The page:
observe the questioning.
Trump administration lawyers and aides have spent days puzzling over how
to respond to the impeachment inquiry, and the abrupt move suggested
that the president’s team has calculated that he is better off risking
the House’s ire — and even an impeachment article focused on the
obstruction — than setting a precedent for cooperation with an
investigation they have strenuously argued is illegitimate.
The strategy, if it holds, carries substantial risk to the White House.
Privately, some Republicans had urged the White House to allow witnesses
like Mr. Sondland to appear, in order to deflate Democratic accusations
of a cover-up and offer a public rationale for the president’s actions
toward Ukraine. Now, some Republicans worry, Democrats have more fodder
to argue publicly that Mr. Trump has something to hide.
Mr. Schiff said the Intelligence Committee, working with both the
Foreign Affairs and the Oversight and Reform panels, would continue its
work regardless. But beyond issuing a subpoena for Mr. Sondland, the
chairman did not detail how he might seek to crank up pressure on the
White House to comply, and the standoff may create a quandary for
Democrats who had hoped to move quickly in extracting crucial evidence
and decide in short order whether to push forward on impeaching Mr. Trump.
Speaker Nancy Pelosi said it was too early to know whether Democrats
might draft an article of impeachment based on the obstruction issue,
akin to one adopted by the House Judiciary Committee in the 1970s
impeachment proceedings against Richard M. Nixon.
“The president is obstructing Congress from getting the facts that we
need,” Ms. Pelosi told reporters in Seattle, where she was holding an
unrelated event. “It is an abuse of power for him to act in this way.”
The Evidence Collected So Far in the Trump Impeachment Inquiry
The status of the documents and witness testimony being collected by
Mr. Sondland has become enmeshed in the burgeoning saga of how the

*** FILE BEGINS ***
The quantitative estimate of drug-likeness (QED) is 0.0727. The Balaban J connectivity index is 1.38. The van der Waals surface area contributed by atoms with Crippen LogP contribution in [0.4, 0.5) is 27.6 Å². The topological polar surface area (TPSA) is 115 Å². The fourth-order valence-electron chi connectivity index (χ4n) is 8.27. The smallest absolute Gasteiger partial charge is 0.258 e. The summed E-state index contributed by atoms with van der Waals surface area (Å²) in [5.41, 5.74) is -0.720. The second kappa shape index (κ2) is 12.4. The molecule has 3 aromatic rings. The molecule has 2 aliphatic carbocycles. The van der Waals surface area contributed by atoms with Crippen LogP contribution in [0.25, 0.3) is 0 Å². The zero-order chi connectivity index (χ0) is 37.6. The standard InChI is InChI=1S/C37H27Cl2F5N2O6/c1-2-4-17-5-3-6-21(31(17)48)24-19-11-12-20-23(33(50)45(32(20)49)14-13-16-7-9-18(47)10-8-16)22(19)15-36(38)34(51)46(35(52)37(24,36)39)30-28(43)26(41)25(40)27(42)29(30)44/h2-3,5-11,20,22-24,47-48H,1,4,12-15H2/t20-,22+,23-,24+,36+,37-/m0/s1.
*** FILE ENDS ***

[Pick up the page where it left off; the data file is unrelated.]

president sought to push the Ukrainians to investigate former Vice
President Joseph R. Biden Jr., his son and Democrats. Although Ukraine
is not in the European Union, Mr. Trump instructed Mr. Sondland — a
wealthy hotelier and contributor to his campaign — to take a lead in his
administration’s dealings with the country.
Democrats consider him a key witness to what transpired, including
whether the president sought to use a $391 million package of security
assistance and the promise of a White House meeting as bargaining chips
to essentially bully President Volodymyr Zelensky of Ukraine into
digging up dirt on the Bidens and other Democrats.
Mr. Trump’s allies on Capitol Hill rushed to his defense on Tuesday and
condemned Mr. Schiff and the Democrats for running what they described
as an unfair process, though they made clear they thought Mr. Sondland
would have been a helpful witness for the president’s case.
“We were looking forward to hearing from Ambassador Sondland,” said
Representative Jim Jordan of Ohio, the top Republican on the Oversight
and Reform Committee, adding that Republicans believed Mr. Sondland
would “reinforce exactly” what lawmakers and aides heard least week from
Kurt D. Volker, the former American special envoy to Ukraine. Mr. Volker
told investigators he knew of nothing improper between the two
countries, although he turned over a trove of documents that raised
“But we understand exactly why the administration, exactly why the State
Department has chosen to say, ‘Look if it’s going to be this kind of
process …,’ ” Mr. Jordan added.
And in the Senate, Mr. Trump’s allies shifted into high gear to
orchestrate a counteroffensive on his behalf. Senator Lindsey Graham,